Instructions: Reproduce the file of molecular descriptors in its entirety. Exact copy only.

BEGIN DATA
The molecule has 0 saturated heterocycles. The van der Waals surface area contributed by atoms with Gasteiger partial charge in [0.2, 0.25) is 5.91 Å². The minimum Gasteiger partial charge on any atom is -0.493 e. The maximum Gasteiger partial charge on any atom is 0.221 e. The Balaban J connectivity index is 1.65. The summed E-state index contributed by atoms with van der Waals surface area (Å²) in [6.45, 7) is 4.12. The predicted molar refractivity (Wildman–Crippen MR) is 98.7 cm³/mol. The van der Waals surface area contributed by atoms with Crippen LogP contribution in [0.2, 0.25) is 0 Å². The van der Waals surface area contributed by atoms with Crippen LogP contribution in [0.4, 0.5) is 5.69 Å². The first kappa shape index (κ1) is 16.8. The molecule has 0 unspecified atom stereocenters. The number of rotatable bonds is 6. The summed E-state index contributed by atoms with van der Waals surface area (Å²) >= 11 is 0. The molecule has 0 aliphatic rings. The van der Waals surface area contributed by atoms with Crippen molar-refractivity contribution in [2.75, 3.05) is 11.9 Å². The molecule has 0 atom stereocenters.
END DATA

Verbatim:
The molecule has 0 saturated heterocycles. The van der Waals surface area contributed by atoms with Gasteiger partial charge in [0.2, 0.25) is 5.91 Å². The minimum Gasteiger partial charge on any atom is -0.493 e. The maximum Gasteiger partial charge on any atom is 0.221 e. The Balaban J connectivity index is 1.65. The summed E-state index contributed by atoms with van der Waals surface area (Å²) in [6.45, 7) is 4.12. The predicted molar refractivity (Wildman–Crippen MR) is 98.7 cm³/mol. The van der Waals surface area contributed by atoms with Crippen LogP contribution in [0.2, 0.25) is 0 Å². The van der Waals surface area contributed by atoms with Crippen LogP contribution in [0.4, 0.5) is 5.69 Å². The first kappa shape index (κ1) is 16.8. The molecule has 0 unspecified atom stereocenters. The number of rotatable bonds is 6. The summed E-state index contributed by atoms with van der Waals surface area (Å²) >= 11 is 0. The molecule has 0 aliphatic rings. The van der Waals surface area contributed by atoms with Crippen molar-refractivity contribution in [2.75, 3.05) is 11.9 Å². The molecule has 0 atom stereocenters.